A Supernova Cocoon Breakthrough
Observations with NASA’s Chandra X-ray Observatory have provided the first X-ray evidence of a supernova shock wave breaking through a cocoon of gas surrounding the star that exploded. This discovery may help astronomers understand why some supernovas are much more powerful than others.
On Nov. 3, 2010, a supernova was discovered in the galaxy UGC 5189A, located about 160 million light years away. Using data from the All Sky Automated Survey telescope in Hawaii taken earlier, astronomers determined this supernova exploded in early October 2010 (in Earth’s time-frame).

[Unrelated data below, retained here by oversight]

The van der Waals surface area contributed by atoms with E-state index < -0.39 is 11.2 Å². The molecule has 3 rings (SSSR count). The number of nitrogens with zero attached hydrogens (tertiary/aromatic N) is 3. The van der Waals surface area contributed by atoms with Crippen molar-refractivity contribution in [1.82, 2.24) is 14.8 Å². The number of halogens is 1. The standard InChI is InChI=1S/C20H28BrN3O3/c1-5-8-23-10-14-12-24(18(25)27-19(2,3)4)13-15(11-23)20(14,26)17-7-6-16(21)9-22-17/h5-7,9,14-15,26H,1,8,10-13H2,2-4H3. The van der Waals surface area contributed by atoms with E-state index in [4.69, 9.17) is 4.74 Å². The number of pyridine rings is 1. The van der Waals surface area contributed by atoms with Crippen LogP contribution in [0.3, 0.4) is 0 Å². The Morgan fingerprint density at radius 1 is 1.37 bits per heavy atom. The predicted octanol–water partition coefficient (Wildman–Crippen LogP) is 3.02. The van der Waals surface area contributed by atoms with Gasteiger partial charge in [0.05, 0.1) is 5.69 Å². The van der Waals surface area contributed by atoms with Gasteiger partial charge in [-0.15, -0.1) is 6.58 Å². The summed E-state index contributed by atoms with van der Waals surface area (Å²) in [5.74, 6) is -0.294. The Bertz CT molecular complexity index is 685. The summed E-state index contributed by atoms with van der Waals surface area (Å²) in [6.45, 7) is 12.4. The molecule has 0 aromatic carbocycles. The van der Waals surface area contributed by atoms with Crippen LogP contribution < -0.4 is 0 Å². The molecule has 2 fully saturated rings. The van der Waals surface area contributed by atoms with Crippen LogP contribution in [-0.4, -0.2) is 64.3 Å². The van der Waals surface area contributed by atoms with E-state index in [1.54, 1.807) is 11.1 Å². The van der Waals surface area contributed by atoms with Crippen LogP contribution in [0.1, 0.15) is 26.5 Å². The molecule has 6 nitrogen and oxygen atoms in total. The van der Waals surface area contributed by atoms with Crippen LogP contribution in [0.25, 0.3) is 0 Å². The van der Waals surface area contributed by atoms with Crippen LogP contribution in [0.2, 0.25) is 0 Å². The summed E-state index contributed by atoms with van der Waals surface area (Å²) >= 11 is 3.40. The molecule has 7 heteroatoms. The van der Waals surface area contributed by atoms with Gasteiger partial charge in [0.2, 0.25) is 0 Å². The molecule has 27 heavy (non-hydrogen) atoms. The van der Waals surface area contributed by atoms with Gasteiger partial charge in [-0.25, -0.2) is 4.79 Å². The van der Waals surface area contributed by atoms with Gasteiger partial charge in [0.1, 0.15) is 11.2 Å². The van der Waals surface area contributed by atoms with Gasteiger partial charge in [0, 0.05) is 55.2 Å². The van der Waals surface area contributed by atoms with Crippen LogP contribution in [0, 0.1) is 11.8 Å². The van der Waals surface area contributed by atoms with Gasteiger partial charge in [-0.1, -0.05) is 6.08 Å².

This composite image of UGC 5189A shows X-ray data from Chandra in purple and optical data from Hubble Space Telescope in red, green and blue. SN 2010jl is the very bright X-ray source near the top of the galaxy.
A team of researchers used Chandra to observe this supernova in December 2010 and again in October 2011. The supernova was one of the most luminous that has ever been detected in X-rays.
The results of these observations were published in a paper that appeared in the May 1, 2012 issue of The Astrophysical Journal Letters.
Credits: X-ray: NASA/CXC/Royal Military College of Canada/P.Chandra et al); Optical: NASA/STScI